Americans can sleep easier now that the US military has wiped out 150 more “terrorists.” US airstrikes over Somalia targeted al-Shabab militants, who were, according to Pentagon spokesperson Captain Jeff Davis, planning “offensive operations.” Davis neglected to elaborate on what “offensive operations” were planned by the group.
He did say that they had been monitoring the camp for a while and had a “sense” that the “operational phase was about to begin.” Unsurprisingly Davis failed to elaborate on the details of the “operational phase” or what it might have looked like. Or how they got their “sense” to begin with.
Interestingly, Davis also said that “their removal will degrade al-Shabab’s ability to meet the group’s objectives in Somalia.”
When it comes to the empirical data on this claim, I’m skeptical. Did the invasion of Iraq deter terrorists? How about the so-called “targeted” strikes against alleged terrorists in Yemen, Pakistan and now Somalia? Has the response of terrorist or militant groups to US airstrikes in the last decade given us good reason to think that more bombing will significantly hinder their abilities?
More often, it seems like these airstrikes merely reinvigorate terrorist groups and encourage others to join them. These forms of blowback hinge on the “collateral damage” to civilians who have nothing to do with the conflict in question. After all when these innocent individuals lose their homes, lose their families, or lose their land, what do you think they’ll do? Who does Davis think they’ll blame?
Even if we agree with the numbers Davis gives us (and we have good historical reasons not to), there are still many aspects to question. Let’s assume that the drone strike was “morally good”. It did what it was supposed to: it eliminated the correct targets with absolutely no “collateral damage” on persons or property. This is a big assumption, but let’s grant it for sake of argument.
There remain other moral issues. For one, the consistent othering of people in foreign lands that must occur so that their deaths are more palatable to the American public. This usually involves perpetuating a harmful bias economist Bryan Caplan called, “anti-foreign bias.” Anti-foreign bias in the context of drone bombs or war more broadly helps further the ability to the US government to bomb whomever they suspect is a terrorist, especially if they are outside the US.
And to top it off the government then gets to do so without any due process or any oversight. All of these things set dangerous precedent for the future of US wars. The main problem here is summed up by journalist Glenn Greenwald in the headline of his recent article: Nobody Knows the Identities of the 150 People Killed by U.S. in Somalia, but Most are Certain They Deserved it. Greenwald touches on the aforementioned anti-foreign bias, remarking, “this particular mass killing is unlikely to get much attention in the US due to … the invisibility of places like Somalia and the implicit devaluing of lives there…”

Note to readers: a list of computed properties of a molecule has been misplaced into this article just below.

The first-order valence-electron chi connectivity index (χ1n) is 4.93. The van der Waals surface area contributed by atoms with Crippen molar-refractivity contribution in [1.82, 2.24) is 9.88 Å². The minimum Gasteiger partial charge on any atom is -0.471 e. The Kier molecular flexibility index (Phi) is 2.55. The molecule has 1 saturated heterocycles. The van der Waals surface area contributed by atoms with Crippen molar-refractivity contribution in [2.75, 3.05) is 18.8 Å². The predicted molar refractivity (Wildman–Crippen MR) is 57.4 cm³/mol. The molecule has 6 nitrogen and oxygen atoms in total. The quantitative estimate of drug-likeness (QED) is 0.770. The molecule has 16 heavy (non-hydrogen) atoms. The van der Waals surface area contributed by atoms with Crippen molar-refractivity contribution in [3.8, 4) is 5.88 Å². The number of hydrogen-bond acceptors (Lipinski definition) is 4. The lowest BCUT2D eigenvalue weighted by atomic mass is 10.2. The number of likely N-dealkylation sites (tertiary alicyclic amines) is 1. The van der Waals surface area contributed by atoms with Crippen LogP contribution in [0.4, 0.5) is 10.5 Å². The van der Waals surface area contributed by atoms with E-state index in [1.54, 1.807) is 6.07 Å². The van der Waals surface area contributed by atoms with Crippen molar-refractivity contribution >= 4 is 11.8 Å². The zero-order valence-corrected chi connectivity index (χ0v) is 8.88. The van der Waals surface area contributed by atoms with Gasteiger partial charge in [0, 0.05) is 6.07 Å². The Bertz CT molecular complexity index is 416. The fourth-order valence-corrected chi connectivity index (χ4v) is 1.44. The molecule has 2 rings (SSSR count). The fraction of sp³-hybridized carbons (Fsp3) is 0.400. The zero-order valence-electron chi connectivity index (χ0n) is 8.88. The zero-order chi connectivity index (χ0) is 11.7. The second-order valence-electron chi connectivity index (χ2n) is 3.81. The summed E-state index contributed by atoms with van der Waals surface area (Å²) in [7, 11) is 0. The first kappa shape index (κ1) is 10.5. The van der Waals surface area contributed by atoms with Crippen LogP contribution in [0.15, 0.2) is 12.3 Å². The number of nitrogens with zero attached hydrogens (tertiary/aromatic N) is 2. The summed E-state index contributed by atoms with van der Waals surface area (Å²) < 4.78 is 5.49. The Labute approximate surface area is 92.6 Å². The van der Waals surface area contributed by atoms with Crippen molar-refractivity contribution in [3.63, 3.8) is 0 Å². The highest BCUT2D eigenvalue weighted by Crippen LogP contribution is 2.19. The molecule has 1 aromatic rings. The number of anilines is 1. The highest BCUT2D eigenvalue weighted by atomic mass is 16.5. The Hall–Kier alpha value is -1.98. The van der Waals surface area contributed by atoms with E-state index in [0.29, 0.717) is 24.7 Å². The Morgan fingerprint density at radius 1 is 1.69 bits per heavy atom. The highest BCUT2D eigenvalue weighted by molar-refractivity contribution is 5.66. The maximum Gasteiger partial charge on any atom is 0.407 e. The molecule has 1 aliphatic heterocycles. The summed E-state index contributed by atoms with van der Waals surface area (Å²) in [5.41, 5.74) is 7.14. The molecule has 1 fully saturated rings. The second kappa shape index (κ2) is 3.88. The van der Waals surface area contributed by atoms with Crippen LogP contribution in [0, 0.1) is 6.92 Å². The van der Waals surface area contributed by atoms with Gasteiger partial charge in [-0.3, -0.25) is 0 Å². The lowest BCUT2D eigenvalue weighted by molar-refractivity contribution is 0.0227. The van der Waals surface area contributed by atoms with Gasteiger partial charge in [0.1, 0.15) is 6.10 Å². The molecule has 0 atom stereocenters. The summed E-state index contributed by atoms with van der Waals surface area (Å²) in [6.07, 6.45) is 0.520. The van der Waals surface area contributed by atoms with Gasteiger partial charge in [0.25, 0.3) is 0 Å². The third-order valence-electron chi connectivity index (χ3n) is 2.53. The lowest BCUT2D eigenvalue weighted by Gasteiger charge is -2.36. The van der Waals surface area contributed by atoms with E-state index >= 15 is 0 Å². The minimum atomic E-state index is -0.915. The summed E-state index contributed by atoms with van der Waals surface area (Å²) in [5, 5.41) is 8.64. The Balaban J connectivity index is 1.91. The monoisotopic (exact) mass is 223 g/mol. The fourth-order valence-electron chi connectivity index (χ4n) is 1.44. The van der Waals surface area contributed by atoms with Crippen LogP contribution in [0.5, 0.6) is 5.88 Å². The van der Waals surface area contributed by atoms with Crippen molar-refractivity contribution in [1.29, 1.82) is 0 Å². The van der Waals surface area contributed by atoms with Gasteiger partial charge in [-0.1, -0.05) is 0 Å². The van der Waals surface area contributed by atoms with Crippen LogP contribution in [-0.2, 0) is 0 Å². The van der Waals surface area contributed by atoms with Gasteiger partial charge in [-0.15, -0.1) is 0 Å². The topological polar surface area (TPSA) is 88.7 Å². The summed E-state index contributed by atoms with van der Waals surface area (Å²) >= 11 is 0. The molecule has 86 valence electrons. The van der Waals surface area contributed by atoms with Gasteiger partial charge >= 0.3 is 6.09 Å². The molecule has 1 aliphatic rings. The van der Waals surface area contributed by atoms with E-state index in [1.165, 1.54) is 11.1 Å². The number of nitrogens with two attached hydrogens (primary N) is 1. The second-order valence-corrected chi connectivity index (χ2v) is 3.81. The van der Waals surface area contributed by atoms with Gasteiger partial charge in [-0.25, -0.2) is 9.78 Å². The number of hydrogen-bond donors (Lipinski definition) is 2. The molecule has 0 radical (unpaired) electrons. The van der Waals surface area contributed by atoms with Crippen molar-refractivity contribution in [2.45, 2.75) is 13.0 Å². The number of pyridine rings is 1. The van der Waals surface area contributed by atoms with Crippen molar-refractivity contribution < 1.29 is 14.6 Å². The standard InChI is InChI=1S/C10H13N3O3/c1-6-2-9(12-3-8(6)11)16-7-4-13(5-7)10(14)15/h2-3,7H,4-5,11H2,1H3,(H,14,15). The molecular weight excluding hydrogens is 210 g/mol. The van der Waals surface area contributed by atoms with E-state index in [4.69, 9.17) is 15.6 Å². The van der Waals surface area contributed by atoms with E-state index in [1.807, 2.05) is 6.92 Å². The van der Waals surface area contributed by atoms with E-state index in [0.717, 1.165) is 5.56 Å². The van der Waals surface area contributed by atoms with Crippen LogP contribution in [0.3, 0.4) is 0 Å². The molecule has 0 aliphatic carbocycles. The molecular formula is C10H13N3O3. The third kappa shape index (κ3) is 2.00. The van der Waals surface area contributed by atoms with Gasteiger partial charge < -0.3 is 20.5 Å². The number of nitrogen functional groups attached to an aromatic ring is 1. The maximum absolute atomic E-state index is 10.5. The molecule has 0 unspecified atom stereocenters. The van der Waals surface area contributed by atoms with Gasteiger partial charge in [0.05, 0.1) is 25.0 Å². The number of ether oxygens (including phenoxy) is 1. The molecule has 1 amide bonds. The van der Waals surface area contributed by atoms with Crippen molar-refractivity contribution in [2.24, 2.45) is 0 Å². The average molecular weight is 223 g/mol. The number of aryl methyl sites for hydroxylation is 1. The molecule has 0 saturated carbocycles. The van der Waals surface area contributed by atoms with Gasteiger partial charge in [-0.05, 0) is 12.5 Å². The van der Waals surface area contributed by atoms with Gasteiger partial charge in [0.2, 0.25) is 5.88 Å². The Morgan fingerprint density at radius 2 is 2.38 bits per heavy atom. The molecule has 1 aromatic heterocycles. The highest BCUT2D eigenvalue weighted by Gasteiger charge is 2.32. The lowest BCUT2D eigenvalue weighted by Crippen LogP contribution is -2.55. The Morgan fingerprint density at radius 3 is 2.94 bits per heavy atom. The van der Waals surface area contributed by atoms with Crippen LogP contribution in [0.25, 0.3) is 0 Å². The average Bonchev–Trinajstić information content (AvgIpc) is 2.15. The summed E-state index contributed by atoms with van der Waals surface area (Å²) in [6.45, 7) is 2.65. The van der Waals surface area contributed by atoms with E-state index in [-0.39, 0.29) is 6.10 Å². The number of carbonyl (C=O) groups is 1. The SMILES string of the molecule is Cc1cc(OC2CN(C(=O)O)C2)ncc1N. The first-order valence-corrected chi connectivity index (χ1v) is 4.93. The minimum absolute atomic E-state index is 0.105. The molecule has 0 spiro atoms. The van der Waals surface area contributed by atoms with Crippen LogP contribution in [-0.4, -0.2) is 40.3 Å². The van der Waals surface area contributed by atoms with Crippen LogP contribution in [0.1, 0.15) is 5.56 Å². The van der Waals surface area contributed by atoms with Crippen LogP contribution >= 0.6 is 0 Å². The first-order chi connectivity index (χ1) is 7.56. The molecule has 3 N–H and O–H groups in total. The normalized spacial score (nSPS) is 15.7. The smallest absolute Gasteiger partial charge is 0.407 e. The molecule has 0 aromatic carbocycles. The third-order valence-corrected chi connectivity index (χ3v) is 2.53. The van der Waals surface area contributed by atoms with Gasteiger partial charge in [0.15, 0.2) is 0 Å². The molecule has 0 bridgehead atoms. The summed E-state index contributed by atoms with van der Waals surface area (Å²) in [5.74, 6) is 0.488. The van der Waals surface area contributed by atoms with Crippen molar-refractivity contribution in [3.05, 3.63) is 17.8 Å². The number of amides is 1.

Greenwald makes many great points in his article. But briefly, consider that the US is not at war with Somalia, that there’s no evidence that the individuals who the Pentagon claim were killed were actually killed. Or that the term “militant” has been redefined as “all military-age males in a strike zone” by the US government. All of this makes the previous claim that only “militants” have been killed, suspect at best.
The US military has no idea who they’ve killed. To quote Micah Zenko, a scholar at the Council on Foreign Relations and lead author of a 2013 study of drones: “[My research] highlights … that most individuals killed are not on a kill list, and the government does not know their names.”
To quote Greenwald again, the US has a, “we-bomb-wherever-we-want” policy.
And until the Pentagon gives us not only good reasoning behind that policy, but also shows favorable consequences, we should lean towards error and condemn these drone strikes.
And thus we should also condemn the source of these murders, the US government.
This article is reprinted with permission from Center for a Stateless Society.
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